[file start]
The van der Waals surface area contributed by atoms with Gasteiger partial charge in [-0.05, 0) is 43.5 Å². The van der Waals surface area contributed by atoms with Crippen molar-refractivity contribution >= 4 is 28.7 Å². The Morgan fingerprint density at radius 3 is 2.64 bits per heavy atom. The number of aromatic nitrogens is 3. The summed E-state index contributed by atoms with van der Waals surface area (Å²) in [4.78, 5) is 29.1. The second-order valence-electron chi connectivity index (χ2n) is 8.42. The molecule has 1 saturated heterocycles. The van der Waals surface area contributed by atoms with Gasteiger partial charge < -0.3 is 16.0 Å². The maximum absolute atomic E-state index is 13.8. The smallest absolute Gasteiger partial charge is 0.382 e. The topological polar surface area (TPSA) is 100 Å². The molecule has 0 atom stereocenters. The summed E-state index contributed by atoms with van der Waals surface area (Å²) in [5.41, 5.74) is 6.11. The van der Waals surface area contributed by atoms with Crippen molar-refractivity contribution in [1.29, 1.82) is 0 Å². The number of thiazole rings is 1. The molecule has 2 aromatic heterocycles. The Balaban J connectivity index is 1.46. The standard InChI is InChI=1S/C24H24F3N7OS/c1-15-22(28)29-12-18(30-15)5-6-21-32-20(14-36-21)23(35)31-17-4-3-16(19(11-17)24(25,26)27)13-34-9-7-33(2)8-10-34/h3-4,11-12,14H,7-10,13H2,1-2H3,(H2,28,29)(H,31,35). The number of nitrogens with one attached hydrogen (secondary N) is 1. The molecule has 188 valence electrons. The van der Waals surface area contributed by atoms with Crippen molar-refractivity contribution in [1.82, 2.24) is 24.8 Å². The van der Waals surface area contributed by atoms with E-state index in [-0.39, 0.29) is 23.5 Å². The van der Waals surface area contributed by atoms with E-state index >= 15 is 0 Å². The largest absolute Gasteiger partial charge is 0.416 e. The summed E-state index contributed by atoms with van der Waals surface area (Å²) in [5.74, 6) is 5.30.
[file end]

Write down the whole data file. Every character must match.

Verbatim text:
The van der Waals surface area contributed by atoms with Gasteiger partial charge in [-0.05, 0) is 43.5 Å². The van der Waals surface area contributed by atoms with Crippen molar-refractivity contribution >= 4 is 28.7 Å². The Morgan fingerprint density at radius 3 is 2.64 bits per heavy atom. The number of aromatic nitrogens is 3. The summed E-state index contributed by atoms with van der Waals surface area (Å²) in [4.78, 5) is 29.1. The second-order valence-electron chi connectivity index (χ2n) is 8.42. The molecule has 1 saturated heterocycles. The van der Waals surface area contributed by atoms with Gasteiger partial charge < -0.3 is 16.0 Å². The maximum absolute atomic E-state index is 13.8. The smallest absolute Gasteiger partial charge is 0.382 e. The topological polar surface area (TPSA) is 100 Å². The molecule has 0 atom stereocenters. The summed E-state index contributed by atoms with van der Waals surface area (Å²) in [5.41, 5.74) is 6.11. The van der Waals surface area contributed by atoms with Crippen molar-refractivity contribution in [1.29, 1.82) is 0 Å². The number of thiazole rings is 1. The molecule has 2 aromatic heterocycles. The Balaban J connectivity index is 1.46. The standard InChI is InChI=1S/C24H24F3N7OS/c1-15-22(28)29-12-18(30-15)5-6-21-32-20(14-36-21)23(35)31-17-4-3-16(19(11-17)24(25,26)27)13-34-9-7-33(2)8-10-34/h3-4,11-12,14H,7-10,13H2,1-2H3,(H2,28,29)(H,31,35). The number of nitrogens with one attached hydrogen (secondary N) is 1. The molecule has 188 valence electrons. The van der Waals surface area contributed by atoms with Crippen molar-refractivity contribution in [1.82, 2.24) is 24.8 Å². The van der Waals surface area contributed by atoms with E-state index in [-0.39, 0.29) is 23.5 Å². The van der Waals surface area contributed by atoms with E-state index >= 15 is 0 Å². The largest absolute Gasteiger partial charge is 0.416 e. The summed E-state index contributed by atoms with van der Waals surface area (Å²) in [5.74, 6) is 5.30.